LI, CHEN (2016) The Influence of Corporate Governance on Managers’ Opportunistic Behaviours prior to Leveraged Buyouts in the UK. Doctoral thesis, Durham University.
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This research investigates the influence of corporate governance mechanisms on managers’ opportunistic behaviours prior to leveraged buyouts (LBOs) in the UK. The UK is, after the US, the second largest LBO market in the world, where the total deal value of LBOs rose from £458.62 million in 1997 (the initial year of the sample period) to £817.12 million in 2011 (the end year of the sample period). This 15-year period covers a significant wave of LBO activity in the UK. This research extends previous studies of corporate governance and managerial opportunism by considering management leveraged buyouts (MBOs) and third-party LBOs separately, because managers’ incentives in each setting are different. Managers’ direct involvement in MBO transactions may lead to conflicts of interests between managers, who have an incentive to try to minimise the purchase price, and shareholders, who seek to maximise their selling price. In contrast, third-party LBOs are inherently more uncertain for managers’ long-term job security, which may serve to intensify managers’ incentives to engage in opportunistic activities to prevent takeovers.
This research comprises three empirical studies, which are structured to compare third-party LBOs with MBOs in relation to: the influence of managerial interests on takeover resistance and bid premiums (empirical study 1); the relationship between accounting conservatism and corporate governance (empirical study 2); and the influence of board structures and board effectiveness on takeover premiums (empirical study 3).
The first empirical study finds that managerial share options are negatively related to the likelihood of takeover resistance in third-party LBOs, possibly because managers can accrue high returns from exercising options immediately after the buyout. However, as expected, managerial share options and the likelihood of bid resistance are positively related in MBOs. The research also finds that high levels of managerial share options reduce the size of takeover premiums in both MBOs and third-party LBOs. The research suggests that while managerial ownership is positively associated with takeover resistance and bid premiums in third-party LBOs, these variables are not significantly related in MBOs.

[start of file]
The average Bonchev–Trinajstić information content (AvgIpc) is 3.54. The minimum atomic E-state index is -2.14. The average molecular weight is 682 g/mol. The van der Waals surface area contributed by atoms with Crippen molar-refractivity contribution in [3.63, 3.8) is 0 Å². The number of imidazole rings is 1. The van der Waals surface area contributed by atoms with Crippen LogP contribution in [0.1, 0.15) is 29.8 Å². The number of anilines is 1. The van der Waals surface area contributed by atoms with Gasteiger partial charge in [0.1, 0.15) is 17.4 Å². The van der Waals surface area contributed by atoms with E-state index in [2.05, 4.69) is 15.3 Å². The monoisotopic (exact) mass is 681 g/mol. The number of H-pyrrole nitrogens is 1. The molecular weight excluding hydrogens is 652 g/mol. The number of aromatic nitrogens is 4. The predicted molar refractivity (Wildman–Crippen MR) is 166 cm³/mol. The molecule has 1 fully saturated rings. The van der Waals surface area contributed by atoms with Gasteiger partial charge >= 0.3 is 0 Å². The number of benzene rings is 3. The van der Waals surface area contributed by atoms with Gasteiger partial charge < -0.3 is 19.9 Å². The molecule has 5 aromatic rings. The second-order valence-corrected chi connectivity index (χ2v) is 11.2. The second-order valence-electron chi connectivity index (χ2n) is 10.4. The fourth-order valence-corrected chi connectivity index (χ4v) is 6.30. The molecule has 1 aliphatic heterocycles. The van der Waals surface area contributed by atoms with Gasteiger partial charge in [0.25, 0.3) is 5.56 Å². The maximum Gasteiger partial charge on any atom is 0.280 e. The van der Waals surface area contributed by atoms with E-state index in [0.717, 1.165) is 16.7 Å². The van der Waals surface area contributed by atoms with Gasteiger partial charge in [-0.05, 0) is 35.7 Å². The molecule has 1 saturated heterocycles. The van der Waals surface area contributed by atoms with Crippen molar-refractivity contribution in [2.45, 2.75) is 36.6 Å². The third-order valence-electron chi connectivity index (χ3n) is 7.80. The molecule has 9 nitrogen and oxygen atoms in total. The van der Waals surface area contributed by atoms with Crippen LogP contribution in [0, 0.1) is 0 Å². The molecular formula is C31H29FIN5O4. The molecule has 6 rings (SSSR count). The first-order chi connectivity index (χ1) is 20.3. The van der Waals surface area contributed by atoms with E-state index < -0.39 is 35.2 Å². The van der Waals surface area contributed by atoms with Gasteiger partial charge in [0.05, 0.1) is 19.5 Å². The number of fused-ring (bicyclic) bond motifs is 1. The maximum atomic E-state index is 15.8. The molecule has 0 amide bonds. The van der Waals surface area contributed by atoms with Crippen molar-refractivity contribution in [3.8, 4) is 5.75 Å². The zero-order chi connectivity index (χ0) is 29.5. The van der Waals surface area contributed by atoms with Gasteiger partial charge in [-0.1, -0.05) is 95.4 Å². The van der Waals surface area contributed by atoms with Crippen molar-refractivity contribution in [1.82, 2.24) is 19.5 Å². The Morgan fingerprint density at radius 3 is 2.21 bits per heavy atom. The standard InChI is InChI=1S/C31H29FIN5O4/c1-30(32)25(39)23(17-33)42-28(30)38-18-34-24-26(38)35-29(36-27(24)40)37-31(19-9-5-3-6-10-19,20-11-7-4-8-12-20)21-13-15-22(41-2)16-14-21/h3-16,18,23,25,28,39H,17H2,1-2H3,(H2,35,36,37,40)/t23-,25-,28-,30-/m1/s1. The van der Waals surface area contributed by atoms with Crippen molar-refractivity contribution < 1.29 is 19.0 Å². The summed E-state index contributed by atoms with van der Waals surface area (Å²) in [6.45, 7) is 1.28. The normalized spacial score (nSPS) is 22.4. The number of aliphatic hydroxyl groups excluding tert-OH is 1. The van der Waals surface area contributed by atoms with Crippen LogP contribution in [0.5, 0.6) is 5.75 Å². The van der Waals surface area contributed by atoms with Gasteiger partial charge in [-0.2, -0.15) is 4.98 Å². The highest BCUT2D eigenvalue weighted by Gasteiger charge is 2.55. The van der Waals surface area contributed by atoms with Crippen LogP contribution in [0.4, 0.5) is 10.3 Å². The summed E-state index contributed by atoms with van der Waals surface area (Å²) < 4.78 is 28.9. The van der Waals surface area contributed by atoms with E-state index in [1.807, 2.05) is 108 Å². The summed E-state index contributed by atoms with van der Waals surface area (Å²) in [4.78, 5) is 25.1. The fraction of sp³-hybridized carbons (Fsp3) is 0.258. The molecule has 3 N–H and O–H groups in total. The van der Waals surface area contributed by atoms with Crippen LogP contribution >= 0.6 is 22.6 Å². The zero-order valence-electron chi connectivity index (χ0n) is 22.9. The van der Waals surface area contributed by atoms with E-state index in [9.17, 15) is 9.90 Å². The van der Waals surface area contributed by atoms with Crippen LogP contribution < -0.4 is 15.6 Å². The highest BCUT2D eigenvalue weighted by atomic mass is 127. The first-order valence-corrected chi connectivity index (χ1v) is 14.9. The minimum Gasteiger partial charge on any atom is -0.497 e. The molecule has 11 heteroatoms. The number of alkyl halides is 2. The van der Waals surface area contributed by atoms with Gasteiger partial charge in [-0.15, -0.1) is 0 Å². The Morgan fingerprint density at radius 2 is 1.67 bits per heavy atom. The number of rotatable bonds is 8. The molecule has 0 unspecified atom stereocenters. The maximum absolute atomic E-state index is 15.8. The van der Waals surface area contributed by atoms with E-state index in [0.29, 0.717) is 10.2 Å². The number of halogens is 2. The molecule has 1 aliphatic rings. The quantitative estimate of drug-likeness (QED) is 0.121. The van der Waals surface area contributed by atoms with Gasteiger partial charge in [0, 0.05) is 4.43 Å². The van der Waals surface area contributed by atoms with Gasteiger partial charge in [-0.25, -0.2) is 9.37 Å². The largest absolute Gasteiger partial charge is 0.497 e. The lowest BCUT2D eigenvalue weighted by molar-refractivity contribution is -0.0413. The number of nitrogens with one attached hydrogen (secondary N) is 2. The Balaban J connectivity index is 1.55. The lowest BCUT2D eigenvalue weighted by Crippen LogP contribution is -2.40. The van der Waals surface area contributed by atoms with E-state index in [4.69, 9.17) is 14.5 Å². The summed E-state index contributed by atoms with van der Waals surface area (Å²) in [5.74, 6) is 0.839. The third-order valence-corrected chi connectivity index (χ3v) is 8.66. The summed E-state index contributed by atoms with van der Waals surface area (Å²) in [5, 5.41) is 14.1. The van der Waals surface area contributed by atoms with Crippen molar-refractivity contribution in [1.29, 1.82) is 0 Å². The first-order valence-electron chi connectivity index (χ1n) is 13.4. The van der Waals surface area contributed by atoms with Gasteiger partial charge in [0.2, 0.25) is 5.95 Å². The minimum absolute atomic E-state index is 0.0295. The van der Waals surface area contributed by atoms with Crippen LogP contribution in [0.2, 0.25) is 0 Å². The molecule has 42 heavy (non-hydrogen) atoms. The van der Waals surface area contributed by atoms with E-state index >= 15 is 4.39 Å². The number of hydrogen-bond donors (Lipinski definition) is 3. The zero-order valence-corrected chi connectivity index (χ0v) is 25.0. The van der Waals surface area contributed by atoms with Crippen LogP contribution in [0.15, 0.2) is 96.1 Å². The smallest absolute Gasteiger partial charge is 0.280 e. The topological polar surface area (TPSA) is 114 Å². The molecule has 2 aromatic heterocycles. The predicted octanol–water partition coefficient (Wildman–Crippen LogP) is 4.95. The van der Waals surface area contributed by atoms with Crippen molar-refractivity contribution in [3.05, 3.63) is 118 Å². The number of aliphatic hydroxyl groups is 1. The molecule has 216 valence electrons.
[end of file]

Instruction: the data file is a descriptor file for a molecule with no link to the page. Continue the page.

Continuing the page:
The second empirical study finds that, during the year prior to the announcement of MBOs (year Y−1), managers engage in more conservative accounting, i.e. the asymmetric reporting of good and bad news, where bad news is disclosed faster than good news, possibly to reduce the perception of the firm’s value and thus depress their purchasing price. In order to identify the differences between accounting conservatism prior to MBOs and third-party LBOs, this study examines three years’ data preceding LBOs event. The research finds that managers engage in more conservative accounting in year Y−1 prior to MBOs than prior to third-party LBOs, but less conservative accounting in year Y−2. The research also finds a mean-reversion of managerial behaviours toward accounting conservatism precedes both types of LBOs. In particular, managerial behaviours shifted from less to more conservative prior to MBOs from year Y−2 to Y−1, but from more to less conservative preceding third-party LBOs from year Y−2 to Y−1 and year Y−3 to Y−1. In addition, this research suggests that the ownership characteristics and board characteristics have a greater impact on accounting conservatism in third-party LBO than in MBO firms.
The investigation of the relationship between board structures and takeover premiums in third-party LBOs and MBOs in the first empirical study suggested that board structures are not significantly related to takeover premiums in either case. However, the overall impact of the board on takeover premiums is not only determined by board structures but also by its effectiveness, which encapsulates directors’ qualifications, experiences, engagement, integrity and their ability to work together. Conflating board structures with its effectiveness can be misleading. Therefore, the third empirical study extends previous research on the effects of the board by investigating the impact of board structures and board effectiveness on takeover premiums in third-party LBOs and MBOs. In particular, during the analysis, this study takes into account the potential for moderating or mediating relationships between board structures and board effectiveness. Moreover, this research extends previous studies by employing the degree of accounting conservatism as a new measure of board effectiveness. The findings suggest that board size has a moderating effect on the relationship between board effectiveness and takeover premiums in MBOs such that the relationship is more positive when board size is smaller. Moreover, the research finds that board effectiveness moderates the relationship between CEO duality and takeover premiums in MBOs such that the relationship is more negative when there is a higher level of board effectiveness.
|Item Type:||Thesis (Doctoral)|
|Award:||Doctor of Philosophy|
|Keywords:||LBOs, MBOs, third-party LBOs, accounting conservatism, conditional accounting conservatism, board structures, board effectiveness, corporate governance, opportunistic behaviours, managerial ownership and share options|
|Faculty and Department:||Faculty of Social Sciences and Health > Economics, Finance and Business, School of|
|Copyright:||Copyright of this thesis is held by the author|
|Deposited On:||03 Aug 2016 12:07|